Seth Godin wrote a post a couple of days back called “Your Brand is Not Your Logo”, where he called the recent re-branding efforts of a couple of big consumer brands “Cluelessness on the half shell”.  I couldn’t agree with that more.

I wrote a post a while back on product naming and this one is a bit like that one in that I will state right out of the gate that I don’t know a darn thing about Logos.  You’ll notice the lack of logo on this page.  In fact you will notice the lack of anything that looks even remotely like “Branding” on this page.  Why?  Because I will venture to say, that you, dear reader don’t give a hoot.

Over 60% of you (according to Google Analytics) are 1st time visitors.  I bet not a single one of you 60% has ever heard of me before.  Some of you got here though Twitter or came to this page from StumbleUpon or clicked on a link here from the CrankyPM or OnProductManagement.  The one thing you folks do have in common is that you came here for the content.  That’s it.  You’ll read the article in front of you and decide to subscribe, Stumble or bookmark based on that alone.  This blog is a startup and it looks like a startup – a little rough around the edges, clearly no money was spent on design and I haven’t sprung for a logo.

Now let’s compare that to a couple of the top marketing bloggers out there.  How about Seth Godin or Guy Kawasaki (go have a look, I’ll wait for you)?  Hummm.  Doesn’t look like those guys spent much on traditional “Branding” either.  They certainly have had some nice professional photographs of themselves (or at lead their foreheads in Seth’s case) done and maybe a teeny bit of graphic help but other than that, I don’t think a lot of cash was spent on “Branding” those blogs.

So what can startup marketers learn from this?  Don’t worry about things like logos because they just
don’t matter.  They’re a bit like product names.  Yes you need one.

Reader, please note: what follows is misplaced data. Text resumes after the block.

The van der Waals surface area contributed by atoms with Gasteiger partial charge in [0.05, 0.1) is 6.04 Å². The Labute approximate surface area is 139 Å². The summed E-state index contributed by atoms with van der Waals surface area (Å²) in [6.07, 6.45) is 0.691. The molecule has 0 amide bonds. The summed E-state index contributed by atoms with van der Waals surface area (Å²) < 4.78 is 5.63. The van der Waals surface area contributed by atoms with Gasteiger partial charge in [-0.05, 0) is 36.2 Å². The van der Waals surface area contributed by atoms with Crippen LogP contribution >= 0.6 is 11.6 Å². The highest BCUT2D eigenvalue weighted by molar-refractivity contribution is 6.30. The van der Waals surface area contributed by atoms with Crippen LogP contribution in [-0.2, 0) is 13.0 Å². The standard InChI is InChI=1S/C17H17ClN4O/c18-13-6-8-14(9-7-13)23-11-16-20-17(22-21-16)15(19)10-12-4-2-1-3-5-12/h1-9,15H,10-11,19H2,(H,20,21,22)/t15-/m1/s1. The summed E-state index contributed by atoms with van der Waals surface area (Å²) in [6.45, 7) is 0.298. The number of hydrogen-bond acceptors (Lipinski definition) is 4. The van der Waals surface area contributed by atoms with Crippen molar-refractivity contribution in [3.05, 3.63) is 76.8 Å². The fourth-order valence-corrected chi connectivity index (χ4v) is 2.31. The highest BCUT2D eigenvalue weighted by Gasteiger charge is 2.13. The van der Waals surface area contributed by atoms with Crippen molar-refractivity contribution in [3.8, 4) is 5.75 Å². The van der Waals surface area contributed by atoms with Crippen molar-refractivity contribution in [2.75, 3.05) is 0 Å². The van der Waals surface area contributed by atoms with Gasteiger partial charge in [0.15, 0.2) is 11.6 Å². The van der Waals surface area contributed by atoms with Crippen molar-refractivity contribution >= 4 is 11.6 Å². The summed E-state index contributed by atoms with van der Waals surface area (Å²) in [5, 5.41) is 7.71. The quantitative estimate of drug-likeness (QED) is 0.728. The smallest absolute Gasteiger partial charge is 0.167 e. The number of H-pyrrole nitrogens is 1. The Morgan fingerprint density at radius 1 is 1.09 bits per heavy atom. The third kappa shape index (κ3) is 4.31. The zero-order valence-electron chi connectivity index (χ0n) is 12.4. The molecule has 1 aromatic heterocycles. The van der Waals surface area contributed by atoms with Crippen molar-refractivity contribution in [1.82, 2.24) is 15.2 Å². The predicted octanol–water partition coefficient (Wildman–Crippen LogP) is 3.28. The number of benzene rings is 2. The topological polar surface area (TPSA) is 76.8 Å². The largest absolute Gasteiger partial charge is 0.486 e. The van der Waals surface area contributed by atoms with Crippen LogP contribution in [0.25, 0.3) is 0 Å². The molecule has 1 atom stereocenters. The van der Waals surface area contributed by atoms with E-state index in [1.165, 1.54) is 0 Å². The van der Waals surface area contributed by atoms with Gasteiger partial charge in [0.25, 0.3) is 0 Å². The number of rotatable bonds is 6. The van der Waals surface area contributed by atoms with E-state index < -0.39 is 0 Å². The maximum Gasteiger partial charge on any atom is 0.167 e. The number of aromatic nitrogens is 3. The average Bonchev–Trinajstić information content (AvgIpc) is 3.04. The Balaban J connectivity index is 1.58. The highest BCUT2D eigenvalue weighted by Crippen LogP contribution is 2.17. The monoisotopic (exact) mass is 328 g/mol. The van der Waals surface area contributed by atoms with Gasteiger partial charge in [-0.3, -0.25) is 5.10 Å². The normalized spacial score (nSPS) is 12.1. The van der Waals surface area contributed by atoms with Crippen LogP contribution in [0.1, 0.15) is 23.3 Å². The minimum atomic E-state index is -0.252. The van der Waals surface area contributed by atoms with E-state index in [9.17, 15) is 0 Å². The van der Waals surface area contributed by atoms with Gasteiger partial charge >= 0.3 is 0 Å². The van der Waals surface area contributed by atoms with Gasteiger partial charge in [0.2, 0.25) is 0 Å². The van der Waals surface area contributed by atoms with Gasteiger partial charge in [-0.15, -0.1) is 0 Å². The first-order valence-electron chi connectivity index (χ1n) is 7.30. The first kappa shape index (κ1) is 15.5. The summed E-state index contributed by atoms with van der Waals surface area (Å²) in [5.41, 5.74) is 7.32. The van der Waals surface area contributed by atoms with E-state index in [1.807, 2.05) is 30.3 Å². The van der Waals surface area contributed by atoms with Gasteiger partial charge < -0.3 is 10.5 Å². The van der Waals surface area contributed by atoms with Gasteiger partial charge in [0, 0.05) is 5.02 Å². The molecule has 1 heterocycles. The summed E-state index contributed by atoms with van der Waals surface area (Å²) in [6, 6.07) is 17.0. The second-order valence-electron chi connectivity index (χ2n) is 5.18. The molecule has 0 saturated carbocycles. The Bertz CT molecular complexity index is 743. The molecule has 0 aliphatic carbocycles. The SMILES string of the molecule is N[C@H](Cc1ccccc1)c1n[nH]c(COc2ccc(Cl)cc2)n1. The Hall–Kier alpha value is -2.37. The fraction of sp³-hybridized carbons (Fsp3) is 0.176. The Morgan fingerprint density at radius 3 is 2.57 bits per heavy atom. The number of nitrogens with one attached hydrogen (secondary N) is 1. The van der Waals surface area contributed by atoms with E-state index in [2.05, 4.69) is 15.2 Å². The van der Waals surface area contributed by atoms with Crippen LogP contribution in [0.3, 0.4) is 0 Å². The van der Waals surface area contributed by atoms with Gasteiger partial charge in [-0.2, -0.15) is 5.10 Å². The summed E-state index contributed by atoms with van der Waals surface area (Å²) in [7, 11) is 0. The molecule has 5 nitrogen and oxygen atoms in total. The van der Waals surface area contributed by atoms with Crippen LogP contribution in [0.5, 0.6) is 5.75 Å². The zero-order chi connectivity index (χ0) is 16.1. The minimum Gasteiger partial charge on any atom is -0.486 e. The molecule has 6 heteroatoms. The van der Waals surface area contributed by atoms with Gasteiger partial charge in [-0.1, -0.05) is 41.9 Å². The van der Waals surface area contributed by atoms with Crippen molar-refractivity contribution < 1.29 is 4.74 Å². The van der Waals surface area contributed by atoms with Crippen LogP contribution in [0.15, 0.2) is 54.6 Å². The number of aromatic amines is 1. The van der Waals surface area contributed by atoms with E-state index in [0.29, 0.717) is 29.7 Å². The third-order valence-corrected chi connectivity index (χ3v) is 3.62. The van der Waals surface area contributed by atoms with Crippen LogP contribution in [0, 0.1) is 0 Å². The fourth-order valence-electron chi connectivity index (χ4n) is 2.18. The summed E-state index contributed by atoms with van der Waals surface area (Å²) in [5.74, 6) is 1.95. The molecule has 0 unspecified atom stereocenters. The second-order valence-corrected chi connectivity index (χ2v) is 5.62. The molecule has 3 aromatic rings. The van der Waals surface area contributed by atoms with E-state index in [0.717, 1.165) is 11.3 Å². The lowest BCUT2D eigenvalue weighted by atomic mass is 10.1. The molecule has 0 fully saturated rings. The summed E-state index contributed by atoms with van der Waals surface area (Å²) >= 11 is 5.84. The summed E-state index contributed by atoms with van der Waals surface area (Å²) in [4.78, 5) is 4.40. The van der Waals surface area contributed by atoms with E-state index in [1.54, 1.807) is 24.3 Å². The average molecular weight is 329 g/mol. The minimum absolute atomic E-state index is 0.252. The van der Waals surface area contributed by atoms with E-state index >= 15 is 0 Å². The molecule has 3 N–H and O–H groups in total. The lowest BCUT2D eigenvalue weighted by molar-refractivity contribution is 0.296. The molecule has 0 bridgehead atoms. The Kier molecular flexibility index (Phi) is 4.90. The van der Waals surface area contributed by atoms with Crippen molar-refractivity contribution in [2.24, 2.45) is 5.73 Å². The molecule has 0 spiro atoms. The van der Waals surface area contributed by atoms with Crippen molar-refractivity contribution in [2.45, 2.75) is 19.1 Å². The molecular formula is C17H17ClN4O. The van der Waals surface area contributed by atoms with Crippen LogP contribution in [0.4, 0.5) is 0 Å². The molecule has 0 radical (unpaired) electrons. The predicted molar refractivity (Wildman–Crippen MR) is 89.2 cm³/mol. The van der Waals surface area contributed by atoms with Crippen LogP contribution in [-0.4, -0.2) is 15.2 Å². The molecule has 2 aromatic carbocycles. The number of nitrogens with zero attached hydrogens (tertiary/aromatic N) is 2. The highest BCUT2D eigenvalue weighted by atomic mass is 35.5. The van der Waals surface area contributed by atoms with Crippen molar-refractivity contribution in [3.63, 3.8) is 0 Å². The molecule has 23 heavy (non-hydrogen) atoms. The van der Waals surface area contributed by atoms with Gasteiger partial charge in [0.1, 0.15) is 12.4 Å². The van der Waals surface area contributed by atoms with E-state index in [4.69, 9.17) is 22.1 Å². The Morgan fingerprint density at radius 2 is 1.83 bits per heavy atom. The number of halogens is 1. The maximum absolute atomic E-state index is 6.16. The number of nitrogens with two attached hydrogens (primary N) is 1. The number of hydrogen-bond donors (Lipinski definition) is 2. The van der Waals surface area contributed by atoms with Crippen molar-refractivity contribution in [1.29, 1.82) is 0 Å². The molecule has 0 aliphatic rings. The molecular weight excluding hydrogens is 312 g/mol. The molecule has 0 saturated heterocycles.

It shouldn’t be stupid or offensive.  It would be great if it was
memorable (i.e. didn’t look like any of your competitor’s logos).
Otherwise, whatever you come up with will probably be fine.  Stay focused on the value your product delivers to customers.  That is what is going to get customers and keep customers.  Spend your time, energy and effort solving your customer’s problems and in a few years when you are flush with cash you can spring a few bucks to alleviate your logo envy.  Until then it just doesn’t matter.  Spend the thousands you could spend on a logo and get your sales folks a handful of well qualified leads.  Better yet, spend it flying your product folks out to talk to customers.  The payback will be higher.

Resources for Super-Cheap Logo Design:
There are loads of sites online where you can make your own logo for free or for cheap.  I have fooled around a bit with LogoMaker.  It gives you a bunch of standard graphical elements that you can use to design your own logo and they you can buy it for just $49.  Now that’s a price tag I can live with.
If you are like myself and too graphically clueless to get one you like that way you can try a service like Logoworks.  For $99 you can get 2 different designers to come up with 4 original designs for you.  If you like one, you pay $200 to make it your own.